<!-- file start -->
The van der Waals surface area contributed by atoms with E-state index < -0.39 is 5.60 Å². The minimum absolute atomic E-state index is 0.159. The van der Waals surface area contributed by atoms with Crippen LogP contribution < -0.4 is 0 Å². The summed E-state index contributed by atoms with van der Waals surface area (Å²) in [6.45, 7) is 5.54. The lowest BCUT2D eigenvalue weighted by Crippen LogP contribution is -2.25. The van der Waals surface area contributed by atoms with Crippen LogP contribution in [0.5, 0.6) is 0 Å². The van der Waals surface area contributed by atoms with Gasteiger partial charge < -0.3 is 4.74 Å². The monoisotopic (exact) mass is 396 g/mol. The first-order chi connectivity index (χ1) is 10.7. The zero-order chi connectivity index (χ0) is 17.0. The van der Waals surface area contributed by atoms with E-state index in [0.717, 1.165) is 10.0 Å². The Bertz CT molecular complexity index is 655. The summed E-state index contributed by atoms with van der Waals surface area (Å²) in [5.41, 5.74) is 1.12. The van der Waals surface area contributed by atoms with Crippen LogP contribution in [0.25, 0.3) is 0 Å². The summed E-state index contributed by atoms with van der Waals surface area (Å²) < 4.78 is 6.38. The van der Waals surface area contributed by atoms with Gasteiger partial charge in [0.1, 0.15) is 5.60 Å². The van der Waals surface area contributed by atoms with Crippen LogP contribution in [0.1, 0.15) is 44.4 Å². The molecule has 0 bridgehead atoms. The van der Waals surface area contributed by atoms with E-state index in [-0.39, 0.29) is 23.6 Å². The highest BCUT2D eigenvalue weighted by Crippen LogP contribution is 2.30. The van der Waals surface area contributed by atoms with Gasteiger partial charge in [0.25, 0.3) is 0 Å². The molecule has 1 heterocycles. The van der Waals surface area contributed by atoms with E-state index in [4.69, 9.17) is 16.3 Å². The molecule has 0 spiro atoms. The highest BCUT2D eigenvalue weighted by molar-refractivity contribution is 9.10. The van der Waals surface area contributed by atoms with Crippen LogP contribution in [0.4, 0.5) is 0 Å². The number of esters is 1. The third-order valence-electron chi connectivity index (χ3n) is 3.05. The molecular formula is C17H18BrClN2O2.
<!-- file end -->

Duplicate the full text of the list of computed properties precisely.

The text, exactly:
The van der Waals surface area contributed by atoms with E-state index < -0.39 is 5.60 Å². The minimum absolute atomic E-state index is 0.159. The van der Waals surface area contributed by atoms with Crippen LogP contribution < -0.4 is 0 Å². The summed E-state index contributed by atoms with van der Waals surface area (Å²) in [6.45, 7) is 5.54. The lowest BCUT2D eigenvalue weighted by Crippen LogP contribution is -2.25. The van der Waals surface area contributed by atoms with Crippen LogP contribution in [0.5, 0.6) is 0 Å². The van der Waals surface area contributed by atoms with Gasteiger partial charge < -0.3 is 4.74 Å². The monoisotopic (exact) mass is 396 g/mol. The first-order chi connectivity index (χ1) is 10.7. The zero-order chi connectivity index (χ0) is 17.0. The van der Waals surface area contributed by atoms with E-state index in [0.717, 1.165) is 10.0 Å². The Bertz CT molecular complexity index is 655. The summed E-state index contributed by atoms with van der Waals surface area (Å²) in [5.41, 5.74) is 1.12. The van der Waals surface area contributed by atoms with Crippen LogP contribution in [0.25, 0.3) is 0 Å². The summed E-state index contributed by atoms with van der Waals surface area (Å²) < 4.78 is 6.38. The van der Waals surface area contributed by atoms with Gasteiger partial charge in [0.1, 0.15) is 5.60 Å². The van der Waals surface area contributed by atoms with Crippen LogP contribution in [0.1, 0.15) is 44.4 Å². The molecule has 0 bridgehead atoms. The van der Waals surface area contributed by atoms with E-state index in [-0.39, 0.29) is 23.6 Å². The highest BCUT2D eigenvalue weighted by Crippen LogP contribution is 2.30. The van der Waals surface area contributed by atoms with Gasteiger partial charge in [0.25, 0.3) is 0 Å². The molecule has 1 heterocycles. The van der Waals surface area contributed by atoms with E-state index in [4.69, 9.17) is 16.3 Å². The molecule has 0 spiro atoms. The highest BCUT2D eigenvalue weighted by molar-refractivity contribution is 9.10. The van der Waals surface area contributed by atoms with Crippen LogP contribution in [0.4, 0.5) is 0 Å². The number of esters is 1. The third-order valence-electron chi connectivity index (χ3n) is 3.05. The molecular formula is C17H18BrClN2O2.